• It might melt - that'd be a major bummer, too many greenhouses and not enough icebergs might make this happen.

  • Aliens and Predator might have a big fight there.

  • Some penguins might take over from the polar bears.

  • Other stuff I don't get - krill, tourists and other stuff, you know, like, well, yeah, like stuff basically - stuff.

  What are Antarctic Landforms like?

Antarctica and the Southern Ocean"Landforms" - what kind of a word is that!?

Tell your teacher that Antarctica is a continent and so it has just about every kind of landform there is, especially cold ones, so highlight those in your report.

You might not find a coral-reef, salt-marsh or sand-dunes though (or an allotment, 'hood or back-yard), but if you do mention something that you're told is wrong, you can claim you were referencing the geological past when Antarctica had lots of warm temperature environments too.

  What is the climate like?

Cold, cold, cold, very cold, very cold, really cold, really cold, a bit cold*, cold, cold, very cold, really cold, etc.

*a bit cold - that was summer

  What kinds of plants and animals are there in Antarctica?

Penguins, small vertical animalsThere aren't many plants, some grass and moss - although moss isn't a real plant - it's a species of cushion.

Most of the animals are small and vertical, or big and horizontal.

Small vertical animals are mainly penguins, which are a kind of stuffed toy.

Big horizontal animals are seals and whales. Seals were named after something to do with old fashioned envelopes and whales are named after the country where they were invented, but is spelled differently (Wales) so people don't get mixed up.

  What natural resources does Antarctica have?

Iceberg Snow, ice and wind. Sea, cold and clouds.

There's a lot of penguins and seals and whales and some other sorts of birds, but they all eat some stuff called krill and that makes them taste fishy.

People who have returned from Antarctica, especially after the winter report that there's a lot of time there.

Not very good for ozone in summer or daylight in the winter.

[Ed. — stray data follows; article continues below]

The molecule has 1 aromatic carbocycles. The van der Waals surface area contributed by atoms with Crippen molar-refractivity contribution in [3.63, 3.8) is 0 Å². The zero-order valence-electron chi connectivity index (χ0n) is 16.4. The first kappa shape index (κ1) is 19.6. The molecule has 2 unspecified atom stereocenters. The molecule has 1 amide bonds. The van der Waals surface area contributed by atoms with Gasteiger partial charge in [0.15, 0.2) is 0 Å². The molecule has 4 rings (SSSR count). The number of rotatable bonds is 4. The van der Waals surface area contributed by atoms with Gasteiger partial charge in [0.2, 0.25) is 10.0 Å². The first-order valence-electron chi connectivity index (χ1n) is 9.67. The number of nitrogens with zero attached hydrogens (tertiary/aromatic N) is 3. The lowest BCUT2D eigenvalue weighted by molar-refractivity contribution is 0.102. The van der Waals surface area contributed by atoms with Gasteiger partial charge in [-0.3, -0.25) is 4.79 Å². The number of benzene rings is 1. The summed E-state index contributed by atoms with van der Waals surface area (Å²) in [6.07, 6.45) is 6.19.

Why is the South Pole colder than the North Pole?

Iceberg The sun is up in the sky which is the right place for it. That means that it's North - Antarctica is South, which is where the sun isn't - so that makes Antarctica colder than the Arctic (another word for North Pole).

Also, a lot of the sun that falls on Antarctica falls off again as it is pulled down by gravity which is a lot worse underneath things than on top of them.

You can try this yourself by placing a small object, such as a billy-can, trivet or spoonful of gumbo on top of a table and then doing the same again but underneath the table - see!

  Who lives there?

Iceberg Nobody really lives there, they just go there for a bit - like when people go to prison - and then come back again some time later and are a bit vague about where they went.

A lot of people visit Antarctica, they mainly go on ships because it's traditional.

Planes can land there but there are no proper airports, this is because Antarctica isn't really a part of any country (see below) and so they can't agree on what to charge for duty-free or airport taxes or what sorts of penguin toys should be sold in the shops you look at while really bored and waiting for your flight.

  What is the Antarctic convergence?

It's like some big, massive Antarctic party where everybody comes together - converges. It happens once a year.

  Who owns Antarctica?

The Antarctic Treaty looks a bit like this, with an old bottle of ink and quill pen next to it.Antarctica isn't really a country, it doesn't have a proper President or language or proper currency (although there are some places that do think they are proper countries don't have those things either).

Nobody owns Antarctica - but that doesn't mean that you can go and claim it as yours for reasons that aren't entirely clear.

There's something called the "Antarctic Treaty", which isn't what it sounds like - a really nice donut - but some boring piece of paper that keeps getting changed and must have so many signatures on it by now that it's a wonder anybody can read it at all!

Anyhow, it is considered to be REALLY important, so make sure you big it up in your report to make sure you get that "A".

    Dedication- this page is dedicated to all those students who have ever emailed me with something like:

    "I really NEED an essay on xyz - like by tomorrow, or my ass is toast! - please email it to me asap - waster@can'".

    it is espeshully dedikated to the ones oo cant be bothed 2 spell rite or think krekt spellin dusunt mata.

    Any resemblance to the truth by what is written on this page is purely fortuitous.